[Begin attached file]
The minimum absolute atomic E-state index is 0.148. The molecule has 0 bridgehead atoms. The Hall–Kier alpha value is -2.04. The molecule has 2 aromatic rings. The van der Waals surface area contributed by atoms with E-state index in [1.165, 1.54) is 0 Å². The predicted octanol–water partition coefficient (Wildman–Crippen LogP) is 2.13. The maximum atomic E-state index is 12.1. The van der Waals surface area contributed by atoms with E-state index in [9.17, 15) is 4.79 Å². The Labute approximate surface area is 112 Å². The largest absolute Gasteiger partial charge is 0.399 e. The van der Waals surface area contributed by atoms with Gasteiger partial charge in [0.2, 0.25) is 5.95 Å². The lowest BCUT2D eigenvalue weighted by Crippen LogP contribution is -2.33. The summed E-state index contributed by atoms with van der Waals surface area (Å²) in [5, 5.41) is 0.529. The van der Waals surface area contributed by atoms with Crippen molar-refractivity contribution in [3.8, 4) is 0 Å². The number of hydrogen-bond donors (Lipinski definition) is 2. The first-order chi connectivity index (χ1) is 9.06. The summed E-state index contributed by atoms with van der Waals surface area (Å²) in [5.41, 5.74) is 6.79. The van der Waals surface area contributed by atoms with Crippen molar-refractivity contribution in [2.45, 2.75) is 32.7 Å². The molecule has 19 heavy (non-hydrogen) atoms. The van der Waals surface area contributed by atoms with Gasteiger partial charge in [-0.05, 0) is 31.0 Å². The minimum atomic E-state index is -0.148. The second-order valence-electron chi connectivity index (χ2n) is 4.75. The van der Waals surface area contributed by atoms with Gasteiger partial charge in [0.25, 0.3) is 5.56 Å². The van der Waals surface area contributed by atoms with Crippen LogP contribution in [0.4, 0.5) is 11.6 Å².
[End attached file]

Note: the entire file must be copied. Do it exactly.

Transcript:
The minimum absolute atomic E-state index is 0.148. The molecule has 0 bridgehead atoms. The Hall–Kier alpha value is -2.04. The molecule has 2 aromatic rings. The van der Waals surface area contributed by atoms with E-state index in [1.165, 1.54) is 0 Å². The predicted octanol–water partition coefficient (Wildman–Crippen LogP) is 2.13. The maximum atomic E-state index is 12.1. The van der Waals surface area contributed by atoms with E-state index in [9.17, 15) is 4.79 Å². The Labute approximate surface area is 112 Å². The largest absolute Gasteiger partial charge is 0.399 e. The van der Waals surface area contributed by atoms with Gasteiger partial charge in [0.2, 0.25) is 5.95 Å². The lowest BCUT2D eigenvalue weighted by Crippen LogP contribution is -2.33. The summed E-state index contributed by atoms with van der Waals surface area (Å²) in [5, 5.41) is 0.529. The van der Waals surface area contributed by atoms with Crippen molar-refractivity contribution in [3.8, 4) is 0 Å². The number of hydrogen-bond donors (Lipinski definition) is 2. The first-order chi connectivity index (χ1) is 9.06. The summed E-state index contributed by atoms with van der Waals surface area (Å²) in [5.41, 5.74) is 6.79. The van der Waals surface area contributed by atoms with Crippen molar-refractivity contribution in [2.45, 2.75) is 32.7 Å². The molecule has 19 heavy (non-hydrogen) atoms. The van der Waals surface area contributed by atoms with Gasteiger partial charge in [-0.05, 0) is 31.0 Å². The minimum atomic E-state index is -0.148. The second-order valence-electron chi connectivity index (χ2n) is 4.75. The van der Waals surface area contributed by atoms with Gasteiger partial charge in [0.25, 0.3) is 5.56 Å². The van der Waals surface area contributed by atoms with Crippen LogP contribution in [0.4, 0.5) is 11.6 Å².